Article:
After Bahir Dar, I took a four-hour bus ride up to Gonder, one of the old capitals and home to some old castles. We arrived on graduation day for the University of Gonder, and all the decent-looking hotels were booked up. Luckily, the Australian fellow I was traveling with had passed through previously and been shown a little hotel/truck stop on the edge of town by a local. Very shabby, but friendly and safe and - like everywhere in the country - serves great espresso-style coffee. For $2 a night, you can't argue.

The next day, I checked out the castles. It was kind of nice seeing old stone castles again - you don't get many in Africa - or America, for that matter. Though I've seen more impressive castles.

Gonder is also notable for the large number of tourists you see from the Ethiopian diaspora. Apparently, this area was hit particularly hard by the feudal system under Emperor Haile Selassie, and lots of people emigrated. Many of the Ethiopians living in DC, it turns out, are from the Gonder area.

Bahir Dar and Gonder are about equidistant from my next stop, Lalibela. But after asking around, I gathered that, for whatever reason, buses leaving from Bahir Dar are more likely to complete the trip in one day. So I headed back and spent another night at the pleasant Ghion hotel, sitting in the covered outside area, sipping good beer under the torrential rain. I talked to the manager about the boat he was trying to buy in Baltimore and ship to Bahir Dar. He offered to let me stay another night for free, but alas, Lalibela called.

The bus ride was fairly pleasant, despite the 5:30 am arrival at the pandemonium of the opening of the bus station. We got delayed for about half an hour behind another bus that got stuck in the mud - this stretch of road isn't paved. At one point a young guy across the aisle from me had his bottle of coke explode all over him when he opened it. I, of course, chuckled at this along with my neighbors. Which provided great amusement for the other passengers, who burst out laughing and exclaiming something to the effect of "the faranji thought that was funny!".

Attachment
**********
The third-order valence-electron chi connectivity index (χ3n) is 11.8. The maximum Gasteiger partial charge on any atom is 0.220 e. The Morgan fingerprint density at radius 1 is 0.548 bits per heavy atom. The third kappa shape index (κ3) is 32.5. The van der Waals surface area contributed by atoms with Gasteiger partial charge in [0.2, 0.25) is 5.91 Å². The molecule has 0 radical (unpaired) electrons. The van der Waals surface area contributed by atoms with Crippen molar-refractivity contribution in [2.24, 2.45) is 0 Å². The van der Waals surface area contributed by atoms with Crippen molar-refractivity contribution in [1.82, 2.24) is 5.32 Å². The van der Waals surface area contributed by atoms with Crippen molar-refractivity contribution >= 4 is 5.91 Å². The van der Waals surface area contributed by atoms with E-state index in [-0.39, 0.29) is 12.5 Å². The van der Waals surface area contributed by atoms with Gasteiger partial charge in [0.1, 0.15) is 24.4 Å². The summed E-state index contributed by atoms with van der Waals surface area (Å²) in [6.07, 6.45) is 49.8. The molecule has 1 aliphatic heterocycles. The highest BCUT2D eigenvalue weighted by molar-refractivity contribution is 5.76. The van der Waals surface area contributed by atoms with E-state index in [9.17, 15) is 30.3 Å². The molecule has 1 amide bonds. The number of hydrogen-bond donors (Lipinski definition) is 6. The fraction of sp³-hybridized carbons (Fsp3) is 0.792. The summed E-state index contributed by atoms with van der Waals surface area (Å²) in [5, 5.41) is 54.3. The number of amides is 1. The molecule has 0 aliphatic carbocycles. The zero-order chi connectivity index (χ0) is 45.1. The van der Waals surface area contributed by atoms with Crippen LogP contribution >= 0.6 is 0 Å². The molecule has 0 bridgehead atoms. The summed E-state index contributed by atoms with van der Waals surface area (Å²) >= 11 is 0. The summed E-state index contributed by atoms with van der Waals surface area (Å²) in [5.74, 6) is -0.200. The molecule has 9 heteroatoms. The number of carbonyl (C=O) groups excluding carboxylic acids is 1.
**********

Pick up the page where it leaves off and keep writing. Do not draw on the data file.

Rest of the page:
Lalibela is the "must-see" tourist destination in Ethiopia. The draw is a series of 11 rock-hewn churches, built around 800 years ago. They are pretty impressive, though the scaffolding surrounding some of the bigger ones doesn't add much to the effect. Here's St. George's church, probably the most attractive:

This is a shot from down in the alleys connecting the churches:

Lalibela is also set against a mountainous backdrop that is magnificent even by the high standards of the region:

I also took a walk to another church an hour or so out of town, whose cliff-face setting at least, is in some ways more impressive than those in Lalibela:

Besides the churches, there's not a whole lot to do in Lalibela. It's overpriced compared to the other towns. They charge, like, over $2 for a nice Western meal. And it's pretty touristy, and difficult to take a walk more than 100 feet without being pestered by a kid offering a shoe-shine or a tour. I did stop in to look at the fancy hotel in town, and caught a whirlwind visit by a Czech delegation - someone it was the Prime Minister, though I didn't confirm that.

I'll try to write something tomorrow on Addis.